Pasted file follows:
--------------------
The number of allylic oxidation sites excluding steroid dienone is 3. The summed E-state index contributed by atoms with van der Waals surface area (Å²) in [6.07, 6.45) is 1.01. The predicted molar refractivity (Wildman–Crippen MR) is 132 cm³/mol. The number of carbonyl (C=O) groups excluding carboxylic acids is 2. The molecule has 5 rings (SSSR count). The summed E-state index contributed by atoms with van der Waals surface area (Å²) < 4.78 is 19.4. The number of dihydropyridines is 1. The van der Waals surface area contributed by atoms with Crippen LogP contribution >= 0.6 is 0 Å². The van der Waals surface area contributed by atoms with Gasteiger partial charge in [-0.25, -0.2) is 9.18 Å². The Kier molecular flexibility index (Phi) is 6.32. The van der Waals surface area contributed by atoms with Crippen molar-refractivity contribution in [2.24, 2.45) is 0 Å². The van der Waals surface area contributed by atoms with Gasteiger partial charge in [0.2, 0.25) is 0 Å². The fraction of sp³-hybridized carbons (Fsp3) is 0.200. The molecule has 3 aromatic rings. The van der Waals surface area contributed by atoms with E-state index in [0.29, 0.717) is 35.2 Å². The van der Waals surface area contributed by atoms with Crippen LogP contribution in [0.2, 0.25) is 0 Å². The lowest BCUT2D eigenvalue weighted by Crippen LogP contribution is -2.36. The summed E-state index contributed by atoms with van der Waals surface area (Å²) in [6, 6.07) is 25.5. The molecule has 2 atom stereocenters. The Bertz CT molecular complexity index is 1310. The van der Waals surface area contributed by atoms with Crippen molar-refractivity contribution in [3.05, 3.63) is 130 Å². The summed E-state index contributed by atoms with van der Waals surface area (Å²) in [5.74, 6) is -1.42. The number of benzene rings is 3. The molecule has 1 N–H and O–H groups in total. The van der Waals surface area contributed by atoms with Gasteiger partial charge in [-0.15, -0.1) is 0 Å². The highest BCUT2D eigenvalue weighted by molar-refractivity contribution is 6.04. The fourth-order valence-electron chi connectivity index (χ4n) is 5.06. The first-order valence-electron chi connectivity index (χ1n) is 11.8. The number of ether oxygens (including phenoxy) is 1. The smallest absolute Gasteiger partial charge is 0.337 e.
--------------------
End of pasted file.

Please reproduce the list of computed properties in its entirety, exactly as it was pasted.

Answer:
The number of allylic oxidation sites excluding steroid dienone is 3. The summed E-state index contributed by atoms with van der Waals surface area (Å²) in [6.07, 6.45) is 1.01. The predicted molar refractivity (Wildman–Crippen MR) is 132 cm³/mol. The number of carbonyl (C=O) groups excluding carboxylic acids is 2. The molecule has 5 rings (SSSR count). The summed E-state index contributed by atoms with van der Waals surface area (Å²) < 4.78 is 19.4. The number of dihydropyridines is 1. The van der Waals surface area contributed by atoms with Crippen LogP contribution >= 0.6 is 0 Å². The van der Waals surface area contributed by atoms with Gasteiger partial charge in [-0.25, -0.2) is 9.18 Å². The Kier molecular flexibility index (Phi) is 6.32. The van der Waals surface area contributed by atoms with Crippen molar-refractivity contribution in [2.24, 2.45) is 0 Å². The van der Waals surface area contributed by atoms with Gasteiger partial charge in [0.2, 0.25) is 0 Å². The fraction of sp³-hybridized carbons (Fsp3) is 0.200. The molecule has 3 aromatic rings. The van der Waals surface area contributed by atoms with E-state index in [0.29, 0.717) is 35.2 Å². The van der Waals surface area contributed by atoms with Crippen LogP contribution in [0.2, 0.25) is 0 Å². The lowest BCUT2D eigenvalue weighted by Crippen LogP contribution is -2.36. The summed E-state index contributed by atoms with van der Waals surface area (Å²) in [6, 6.07) is 25.5. The molecule has 2 atom stereocenters. The Bertz CT molecular complexity index is 1310. The van der Waals surface area contributed by atoms with Crippen molar-refractivity contribution in [3.05, 3.63) is 130 Å². The summed E-state index contributed by atoms with van der Waals surface area (Å²) in [5.74, 6) is -1.42. The number of benzene rings is 3. The molecule has 1 N–H and O–H groups in total. The van der Waals surface area contributed by atoms with Gasteiger partial charge in [-0.15, -0.1) is 0 Å². The highest BCUT2D eigenvalue weighted by molar-refractivity contribution is 6.04. The fourth-order valence-electron chi connectivity index (χ4n) is 5.06. The first-order valence-electron chi connectivity index (χ1n) is 11.8. The number of ether oxygens (including phenoxy) is 1. The smallest absolute Gasteiger partial charge is 0.337 e.